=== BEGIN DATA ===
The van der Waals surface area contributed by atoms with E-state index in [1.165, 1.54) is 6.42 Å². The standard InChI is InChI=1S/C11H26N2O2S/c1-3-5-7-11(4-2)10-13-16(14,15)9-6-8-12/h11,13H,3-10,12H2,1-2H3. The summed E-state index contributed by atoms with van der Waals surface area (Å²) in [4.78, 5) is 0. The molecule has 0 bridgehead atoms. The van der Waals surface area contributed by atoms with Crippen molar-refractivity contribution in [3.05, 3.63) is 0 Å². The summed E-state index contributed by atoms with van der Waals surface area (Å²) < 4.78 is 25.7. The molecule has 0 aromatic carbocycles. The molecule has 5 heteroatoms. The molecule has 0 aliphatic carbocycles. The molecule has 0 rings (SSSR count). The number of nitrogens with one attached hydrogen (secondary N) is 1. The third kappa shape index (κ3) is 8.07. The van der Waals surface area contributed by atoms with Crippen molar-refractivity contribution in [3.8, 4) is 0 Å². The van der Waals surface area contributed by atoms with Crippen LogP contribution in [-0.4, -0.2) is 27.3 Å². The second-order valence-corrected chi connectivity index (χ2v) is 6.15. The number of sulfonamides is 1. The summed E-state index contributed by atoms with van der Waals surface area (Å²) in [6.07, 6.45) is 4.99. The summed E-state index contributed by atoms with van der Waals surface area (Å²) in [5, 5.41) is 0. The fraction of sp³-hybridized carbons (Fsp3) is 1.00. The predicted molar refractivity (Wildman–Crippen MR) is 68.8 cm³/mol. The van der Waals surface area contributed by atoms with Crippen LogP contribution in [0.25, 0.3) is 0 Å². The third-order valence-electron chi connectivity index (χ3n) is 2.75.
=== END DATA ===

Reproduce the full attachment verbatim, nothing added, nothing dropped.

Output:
The van der Waals surface area contributed by atoms with E-state index in [1.165, 1.54) is 6.42 Å². The standard InChI is InChI=1S/C11H26N2O2S/c1-3-5-7-11(4-2)10-13-16(14,15)9-6-8-12/h11,13H,3-10,12H2,1-2H3. The summed E-state index contributed by atoms with van der Waals surface area (Å²) in [4.78, 5) is 0. The molecule has 0 bridgehead atoms. The van der Waals surface area contributed by atoms with Crippen molar-refractivity contribution in [3.05, 3.63) is 0 Å². The summed E-state index contributed by atoms with van der Waals surface area (Å²) < 4.78 is 25.7. The molecule has 0 aromatic carbocycles. The molecule has 5 heteroatoms. The molecule has 0 aliphatic carbocycles. The molecule has 0 rings (SSSR count). The number of nitrogens with one attached hydrogen (secondary N) is 1. The third kappa shape index (κ3) is 8.07. The van der Waals surface area contributed by atoms with Crippen molar-refractivity contribution in [3.8, 4) is 0 Å². The van der Waals surface area contributed by atoms with Crippen LogP contribution in [-0.4, -0.2) is 27.3 Å². The second-order valence-corrected chi connectivity index (χ2v) is 6.15. The number of sulfonamides is 1. The summed E-state index contributed by atoms with van der Waals surface area (Å²) in [6.07, 6.45) is 4.99. The summed E-state index contributed by atoms with van der Waals surface area (Å²) in [5, 5.41) is 0. The fraction of sp³-hybridized carbons (Fsp3) is 1.00. The predicted molar refractivity (Wildman–Crippen MR) is 68.8 cm³/mol. The van der Waals surface area contributed by atoms with Crippen LogP contribution in [0.25, 0.3) is 0 Å². The third-order valence-electron chi connectivity index (χ3n) is 2.75.